Part two: Friday and Saturday recap

Part three: Sunday and Monday recap

with a possible

Part four: Conclusions.

YES, it shall be long. But Space-Babe demands it! She thinks that I should leave no detail out, no information un-recorded. The awesomeness of my Con experience, Space Babe proclaims, must be shared with the masses (Space Babe seems unaware that there are no “masses” reading my blog. But at least I’ll keep the FBI and CIA amused!)

Space babe tiptree WisCon 36

The Space Babe demand a CON REPORT.

By the way, before you ask: Space Babe is the official mascot of the James Tiptree Jr. Award. She flies through the galaxy, fighting injustice, oppression and outdated portrayals of gender roles in speculative fiction. She’s also the fearless leader of the Secret Feminist Cabal (also known as the WisCon membership).

And she’s a BADASS.

So, you know. I do whatever the hell she tells me to do.

THURSDAY:

Officially, WisCon starts on Friday. Unofficially, it begins on Thursday, when the Guests of Honor give a reading at Madison’s resident feminist bookstore, A Room of One’s Own

A Room of One's Own Madison, WI

I went to the GOH reading last year, and there was no way I was missing it this year. Even if I had a giant paper for the Convention to finish writing.

Because I, like a total idiot, decided to propose a paper for the Academic programming. And then the WisCon programmers accepted the aforesaid paper. To which my reaction was:

“Oh, shoot. I didn’t think that would happen.”

Hem.

By Thursday, I was freaking the frack out. I had threatened to empty my savings account to run away to the Bahamas (which shows you the extent of my desperation, since I hate the beach). I had already pulled one all-nighter (my mother nearly called the cops when she saw me up at six in the morning). I was frantically re-outlining the second half of the paper while muttering things like “Monsters ugly! Maidens pretty!” and “It’s all about CYBORGS!”

[As you can see, I'm not the brightest Tanning Bulb in the Academic Tanning Bed]

But I was going to go to the GOH reading if it killed me. So I hopped on my bike and proceeded to nearly get run over by a mail truck. Which was fun.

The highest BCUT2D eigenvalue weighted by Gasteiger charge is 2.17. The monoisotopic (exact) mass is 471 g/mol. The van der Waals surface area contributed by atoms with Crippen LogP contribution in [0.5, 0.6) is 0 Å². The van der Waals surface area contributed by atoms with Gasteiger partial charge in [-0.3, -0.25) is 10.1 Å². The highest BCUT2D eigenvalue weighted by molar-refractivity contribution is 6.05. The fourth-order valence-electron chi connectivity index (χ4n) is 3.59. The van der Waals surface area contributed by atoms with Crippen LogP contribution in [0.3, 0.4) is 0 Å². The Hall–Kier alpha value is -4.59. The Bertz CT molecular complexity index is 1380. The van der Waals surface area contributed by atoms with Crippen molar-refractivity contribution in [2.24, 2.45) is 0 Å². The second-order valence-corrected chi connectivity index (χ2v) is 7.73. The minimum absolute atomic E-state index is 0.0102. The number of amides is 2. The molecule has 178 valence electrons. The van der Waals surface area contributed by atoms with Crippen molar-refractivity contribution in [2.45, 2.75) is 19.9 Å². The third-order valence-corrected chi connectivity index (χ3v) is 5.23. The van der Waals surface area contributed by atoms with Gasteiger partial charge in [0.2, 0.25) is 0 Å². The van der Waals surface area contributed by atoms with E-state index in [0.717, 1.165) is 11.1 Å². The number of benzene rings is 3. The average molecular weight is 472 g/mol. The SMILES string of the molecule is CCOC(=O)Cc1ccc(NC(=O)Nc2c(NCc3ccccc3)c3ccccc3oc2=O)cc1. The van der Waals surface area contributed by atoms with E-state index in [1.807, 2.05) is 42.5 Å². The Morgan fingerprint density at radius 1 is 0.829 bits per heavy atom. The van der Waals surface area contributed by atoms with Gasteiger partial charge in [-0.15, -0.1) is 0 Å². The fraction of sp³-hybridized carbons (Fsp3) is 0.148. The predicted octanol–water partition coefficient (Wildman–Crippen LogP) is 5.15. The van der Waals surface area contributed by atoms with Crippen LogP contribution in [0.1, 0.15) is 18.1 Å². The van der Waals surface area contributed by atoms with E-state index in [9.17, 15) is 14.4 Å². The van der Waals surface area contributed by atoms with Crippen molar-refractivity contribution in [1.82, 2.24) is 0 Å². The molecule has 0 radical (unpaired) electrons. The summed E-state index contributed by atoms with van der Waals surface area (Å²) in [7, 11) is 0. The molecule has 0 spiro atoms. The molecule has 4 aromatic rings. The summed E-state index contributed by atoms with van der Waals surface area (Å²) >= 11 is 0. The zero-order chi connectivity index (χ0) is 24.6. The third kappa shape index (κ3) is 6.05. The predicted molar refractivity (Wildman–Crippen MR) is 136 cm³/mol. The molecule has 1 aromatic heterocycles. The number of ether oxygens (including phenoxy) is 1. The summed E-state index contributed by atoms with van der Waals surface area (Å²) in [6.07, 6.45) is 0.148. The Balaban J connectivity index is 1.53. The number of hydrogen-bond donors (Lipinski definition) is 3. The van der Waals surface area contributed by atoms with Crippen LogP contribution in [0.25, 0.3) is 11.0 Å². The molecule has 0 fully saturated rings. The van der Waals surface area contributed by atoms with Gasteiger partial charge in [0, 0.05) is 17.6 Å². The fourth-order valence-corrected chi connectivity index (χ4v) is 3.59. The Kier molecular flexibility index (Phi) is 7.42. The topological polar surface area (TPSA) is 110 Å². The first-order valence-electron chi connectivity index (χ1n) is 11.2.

I was also bringing my younger brother (R.) to the GOH reading because he loves A Room of One’s Own and never misses an occasion to go. Also – what else would you do with your younger brother except bring him to a Feminist Sci-Fi fantasy conference?

(You don’t think twelve year old boys would kill to go to WisCon? You need to take some Vitamin DUH, my good sir/ma’am)

Anyways. When I stopped by my father’s house to pick my brother up (divorced parents are a logistical challenge),  he was not ready to go. Why, you ask?

He didn’t like the way his pants folded over his shoes.

I’m not kidding. We could not leave the house until the pants problem was solved and I had to spend the next ten minutes reviewing pant options and discussing how to pair pants with shoes to avoid bunching.

As you can see, R. was in the WisCon spirit of defying outdated gender norms. I was very proud.

I was less proud when we arrived at A Room of One’s Own and he tried to make off with the store’s entire stock. Possibly I was annoyed because I was trying to make off with the store’s entire stock myself. Don’t get me wrong, I love my brother. But let’s get our priorities straight, okay? When it comes to books, there is no family loyalty. Particularly when we saw that N.K. Jemisin’s The Shadowed Sun was out.

The Shadowed Sun N.K. Jemisin

It’s a minor miracle that R. and I made it to the reading room without either of us emptying our bank accounts. Or offering to do dishes for A Room of One’s Own forever if they let us steal their books. Or killing each other.

The Guests of Honor this year were Debbie Notkin and Andrea Hairston. The Space Babe demands that I give you important background information, so here it is:

Debbie Notkin has been on chair of the WisCon Committee twice, and is the chair of the James Tiptree Jr. Award motherboard. Karen Joy Fowler and Pat Murphy, who initiated the award, have both said that it never would have come off the ground without Debbie Notkin’s tireless work behind the scenes. She’s been a Sci-Fi and Fantasy acquisitions editor for Tor Books and a SF/F bookstore owner.